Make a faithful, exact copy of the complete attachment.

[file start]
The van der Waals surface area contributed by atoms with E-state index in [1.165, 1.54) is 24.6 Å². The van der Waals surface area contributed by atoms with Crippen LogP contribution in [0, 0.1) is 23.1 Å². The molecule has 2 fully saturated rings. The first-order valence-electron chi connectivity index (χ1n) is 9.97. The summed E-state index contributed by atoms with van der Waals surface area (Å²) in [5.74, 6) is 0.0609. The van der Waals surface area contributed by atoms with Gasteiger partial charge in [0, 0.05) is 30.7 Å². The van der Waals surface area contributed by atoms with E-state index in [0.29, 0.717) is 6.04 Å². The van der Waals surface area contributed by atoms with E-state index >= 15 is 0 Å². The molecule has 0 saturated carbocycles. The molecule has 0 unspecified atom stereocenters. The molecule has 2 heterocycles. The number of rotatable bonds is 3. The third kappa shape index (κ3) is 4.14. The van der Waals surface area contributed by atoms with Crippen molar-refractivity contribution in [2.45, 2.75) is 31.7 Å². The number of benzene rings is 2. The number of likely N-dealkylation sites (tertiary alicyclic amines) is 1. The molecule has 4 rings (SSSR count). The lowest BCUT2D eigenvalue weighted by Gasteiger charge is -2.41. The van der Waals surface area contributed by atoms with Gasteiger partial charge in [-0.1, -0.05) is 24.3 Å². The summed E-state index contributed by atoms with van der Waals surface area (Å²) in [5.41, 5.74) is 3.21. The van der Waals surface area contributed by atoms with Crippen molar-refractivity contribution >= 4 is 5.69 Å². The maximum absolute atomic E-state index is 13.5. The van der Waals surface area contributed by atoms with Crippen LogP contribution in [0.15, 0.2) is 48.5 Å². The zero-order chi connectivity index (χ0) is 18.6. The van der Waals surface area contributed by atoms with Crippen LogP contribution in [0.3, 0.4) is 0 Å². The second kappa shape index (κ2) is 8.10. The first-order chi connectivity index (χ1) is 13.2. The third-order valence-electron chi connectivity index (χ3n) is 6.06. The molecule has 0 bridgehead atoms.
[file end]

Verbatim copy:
The van der Waals surface area contributed by atoms with E-state index in [1.165, 1.54) is 24.6 Å². The van der Waals surface area contributed by atoms with Crippen LogP contribution in [0, 0.1) is 23.1 Å². The molecule has 2 fully saturated rings. The first-order valence-electron chi connectivity index (χ1n) is 9.97. The summed E-state index contributed by atoms with van der Waals surface area (Å²) in [5.74, 6) is 0.0609. The van der Waals surface area contributed by atoms with Gasteiger partial charge in [0, 0.05) is 30.7 Å². The van der Waals surface area contributed by atoms with E-state index in [0.29, 0.717) is 6.04 Å². The van der Waals surface area contributed by atoms with E-state index >= 15 is 0 Å². The molecule has 0 saturated carbocycles. The molecule has 0 unspecified atom stereocenters. The molecule has 2 heterocycles. The number of rotatable bonds is 3. The third kappa shape index (κ3) is 4.14. The van der Waals surface area contributed by atoms with Crippen molar-refractivity contribution in [2.45, 2.75) is 31.7 Å². The number of benzene rings is 2. The number of likely N-dealkylation sites (tertiary alicyclic amines) is 1. The molecule has 4 rings (SSSR count). The lowest BCUT2D eigenvalue weighted by Gasteiger charge is -2.41. The van der Waals surface area contributed by atoms with Gasteiger partial charge in [-0.1, -0.05) is 24.3 Å². The summed E-state index contributed by atoms with van der Waals surface area (Å²) in [5.41, 5.74) is 3.21. The van der Waals surface area contributed by atoms with Crippen molar-refractivity contribution >= 4 is 5.69 Å². The maximum absolute atomic E-state index is 13.5. The van der Waals surface area contributed by atoms with Crippen LogP contribution in [0.15, 0.2) is 48.5 Å². The zero-order chi connectivity index (χ0) is 18.6. The van der Waals surface area contributed by atoms with Crippen LogP contribution in [0.3, 0.4) is 0 Å². The second kappa shape index (κ2) is 8.10. The first-order chi connectivity index (χ1) is 13.2. The third-order valence-electron chi connectivity index (χ3n) is 6.06. The molecule has 0 bridgehead atoms.